If you are added to the mortgage, the payment history will impact both your credit scores. Make sure you’re both comfortable with the shared responsibility and the potential risks.

    8. Living Arrangements if Relationship Ends

    Consider what would happen if the relationship ends. If you’re not on the title or mortgage, you may have fewer rights regarding the property.

    A cohabitation agreement can help outline what would happen in this scenario.

    9. Estate Planning Considerations

    Discuss what would happen to the property if your partner passes away.

    If you want the right to remain in the home, your partner may need to include specific instructions in their will or consider other estate planning tools.

    10. Insurance

    Make sure you have appropriate insurance coverage. You might need to be added to the homeowner’s insurance policy as an additional insured, or you may want to obtain renters insurance to cover your personal belongings and liability.

    11. Household Responsibilities

    Clarify who is responsible for maintenance, repairs, and improvements to the property.

    If you contribute to significant improvements, discuss how this will be reflected in terms of investment in the property.

    12. Seek Legal Advice

    Before making any significant decisions or changes to the mortgage or property title, it’s wise to seek legal advice.

    A lawyer can help you understand your cohabitation rights and options, and assist in drafting any necessary legal documents.

    By addressing these points before moving in with your partner who has a mortgage, you and your partner can help ensure a smoother transition to cohabitating and protect both of your interests in the process.

    I’ve got a mortgage. When my partner moves in, should he/she pay?

    If you own your property with a mortgage and your partner is moving in there are often many questions homeowners have.

    For example, when it comes to contributions towards living expenses or charging rent towards the mortgage, what’s the right thing to do?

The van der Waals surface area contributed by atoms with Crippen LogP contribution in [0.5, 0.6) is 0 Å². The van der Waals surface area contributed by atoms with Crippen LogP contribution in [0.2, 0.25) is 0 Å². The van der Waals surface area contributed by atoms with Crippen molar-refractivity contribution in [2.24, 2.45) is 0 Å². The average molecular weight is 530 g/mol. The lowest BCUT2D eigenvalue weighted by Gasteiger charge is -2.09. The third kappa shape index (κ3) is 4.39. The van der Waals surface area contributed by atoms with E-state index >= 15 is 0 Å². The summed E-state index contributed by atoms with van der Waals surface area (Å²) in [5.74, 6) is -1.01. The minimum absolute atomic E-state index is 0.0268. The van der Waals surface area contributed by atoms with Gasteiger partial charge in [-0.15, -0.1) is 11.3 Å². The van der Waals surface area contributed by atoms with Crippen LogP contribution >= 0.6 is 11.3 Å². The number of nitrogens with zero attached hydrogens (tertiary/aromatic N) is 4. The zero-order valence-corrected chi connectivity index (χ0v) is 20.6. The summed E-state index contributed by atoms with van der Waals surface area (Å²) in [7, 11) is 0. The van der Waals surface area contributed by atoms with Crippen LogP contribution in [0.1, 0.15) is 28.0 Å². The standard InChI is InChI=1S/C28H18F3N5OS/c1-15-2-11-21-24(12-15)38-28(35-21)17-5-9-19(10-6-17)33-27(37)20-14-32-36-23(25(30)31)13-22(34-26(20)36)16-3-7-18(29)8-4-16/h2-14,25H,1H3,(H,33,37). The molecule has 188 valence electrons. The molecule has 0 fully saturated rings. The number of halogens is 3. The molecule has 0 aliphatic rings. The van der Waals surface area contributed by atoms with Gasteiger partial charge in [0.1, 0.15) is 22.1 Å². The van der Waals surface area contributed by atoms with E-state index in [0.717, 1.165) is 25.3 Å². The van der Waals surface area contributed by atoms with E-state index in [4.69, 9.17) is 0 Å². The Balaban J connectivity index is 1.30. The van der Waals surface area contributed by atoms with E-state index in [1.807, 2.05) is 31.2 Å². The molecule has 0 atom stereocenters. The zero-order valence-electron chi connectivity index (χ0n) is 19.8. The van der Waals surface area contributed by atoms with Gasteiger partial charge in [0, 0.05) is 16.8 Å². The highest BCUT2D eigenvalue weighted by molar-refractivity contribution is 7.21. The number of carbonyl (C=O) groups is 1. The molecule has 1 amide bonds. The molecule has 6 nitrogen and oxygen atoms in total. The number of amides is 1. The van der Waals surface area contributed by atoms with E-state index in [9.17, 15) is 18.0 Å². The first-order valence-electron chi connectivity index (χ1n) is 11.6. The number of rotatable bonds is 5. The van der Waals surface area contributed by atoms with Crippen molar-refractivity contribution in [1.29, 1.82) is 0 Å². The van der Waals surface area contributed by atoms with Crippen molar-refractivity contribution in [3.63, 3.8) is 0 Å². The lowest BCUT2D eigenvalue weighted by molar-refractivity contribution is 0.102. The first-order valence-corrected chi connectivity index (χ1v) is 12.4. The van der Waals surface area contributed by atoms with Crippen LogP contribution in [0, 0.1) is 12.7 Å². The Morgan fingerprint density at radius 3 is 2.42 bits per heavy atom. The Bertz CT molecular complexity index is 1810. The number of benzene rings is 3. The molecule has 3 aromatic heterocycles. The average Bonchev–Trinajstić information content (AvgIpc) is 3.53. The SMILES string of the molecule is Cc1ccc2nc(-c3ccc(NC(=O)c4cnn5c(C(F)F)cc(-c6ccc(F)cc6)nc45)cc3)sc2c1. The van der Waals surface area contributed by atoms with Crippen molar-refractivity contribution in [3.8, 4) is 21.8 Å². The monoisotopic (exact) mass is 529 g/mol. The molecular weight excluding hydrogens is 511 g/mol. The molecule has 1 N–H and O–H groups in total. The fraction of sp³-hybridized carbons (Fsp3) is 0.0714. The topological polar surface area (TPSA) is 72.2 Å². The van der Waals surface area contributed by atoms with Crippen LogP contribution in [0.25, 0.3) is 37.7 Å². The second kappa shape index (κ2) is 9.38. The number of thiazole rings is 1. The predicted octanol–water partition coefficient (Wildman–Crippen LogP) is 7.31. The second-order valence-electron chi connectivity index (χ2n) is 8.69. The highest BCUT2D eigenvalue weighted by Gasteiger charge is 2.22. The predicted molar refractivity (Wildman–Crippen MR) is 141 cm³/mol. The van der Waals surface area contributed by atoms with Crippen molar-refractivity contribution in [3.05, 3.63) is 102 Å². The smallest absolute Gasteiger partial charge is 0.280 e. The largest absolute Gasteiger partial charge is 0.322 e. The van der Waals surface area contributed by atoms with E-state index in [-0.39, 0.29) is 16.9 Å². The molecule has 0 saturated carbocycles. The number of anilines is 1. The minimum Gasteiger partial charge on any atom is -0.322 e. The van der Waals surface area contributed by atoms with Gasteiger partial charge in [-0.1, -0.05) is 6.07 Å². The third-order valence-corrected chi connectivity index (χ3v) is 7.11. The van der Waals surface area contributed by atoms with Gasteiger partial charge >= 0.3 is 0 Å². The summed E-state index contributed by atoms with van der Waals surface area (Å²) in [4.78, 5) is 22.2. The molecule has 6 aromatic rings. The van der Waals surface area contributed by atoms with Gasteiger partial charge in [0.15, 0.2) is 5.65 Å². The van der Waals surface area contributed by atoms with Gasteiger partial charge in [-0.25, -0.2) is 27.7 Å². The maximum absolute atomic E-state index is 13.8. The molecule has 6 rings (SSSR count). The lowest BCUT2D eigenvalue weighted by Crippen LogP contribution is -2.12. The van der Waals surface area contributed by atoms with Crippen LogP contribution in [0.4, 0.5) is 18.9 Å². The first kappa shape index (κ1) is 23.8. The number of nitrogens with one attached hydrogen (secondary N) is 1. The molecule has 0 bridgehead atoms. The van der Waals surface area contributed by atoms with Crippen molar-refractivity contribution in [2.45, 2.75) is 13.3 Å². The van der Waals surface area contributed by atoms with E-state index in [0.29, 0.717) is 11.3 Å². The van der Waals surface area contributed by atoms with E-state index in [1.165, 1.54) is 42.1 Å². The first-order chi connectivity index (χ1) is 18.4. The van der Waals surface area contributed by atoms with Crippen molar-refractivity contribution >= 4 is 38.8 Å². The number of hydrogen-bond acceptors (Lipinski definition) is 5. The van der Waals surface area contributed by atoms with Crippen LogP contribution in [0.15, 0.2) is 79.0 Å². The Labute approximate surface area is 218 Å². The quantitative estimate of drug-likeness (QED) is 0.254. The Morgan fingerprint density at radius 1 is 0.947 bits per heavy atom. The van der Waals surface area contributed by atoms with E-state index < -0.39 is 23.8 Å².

Whilst you’re living together as a cohabiting couple a common scenario would see general bills (utilities & food) split 50/50.

    The homeowner would continue to pay the mortgage in its entirety to keep things simple. In this scenario, if the relationship breaks down there will be no messy split up trying to work out who owns how much of the house.

    Of course, if you happen to get married or enter a civil partnership later on, you can reconsider arrangements and enter specific legal contracts to outline how the property you own before marriage would be considered if you get divorced.

    Is your partner moving into your property? Here’s what you need to do

    Cohabitation laws for unmarried couples can be complex and often not straightforward.

    Consider consulting with a legal professional to create a cohabitation agreement that clearly outlines each person’s rights and responsibilities.

    This can provide a clear framework for your financial arrangement and offer protection for both parties.

    Moving in with a partner who has a mortgage can be a seamless transition if you approach it with careful planning, open communication, and a clear understanding of the financial and legal aspects involved.

    Cohabitation Agreement Service for £599 – Fixed Fee

    A Cohabitation Agreement allows unmarried couples living together to set out their intentions regarding the division of finances and assets upon separation. Our solicitors will prepare this for you for a fraction of the cost of a local family law firm.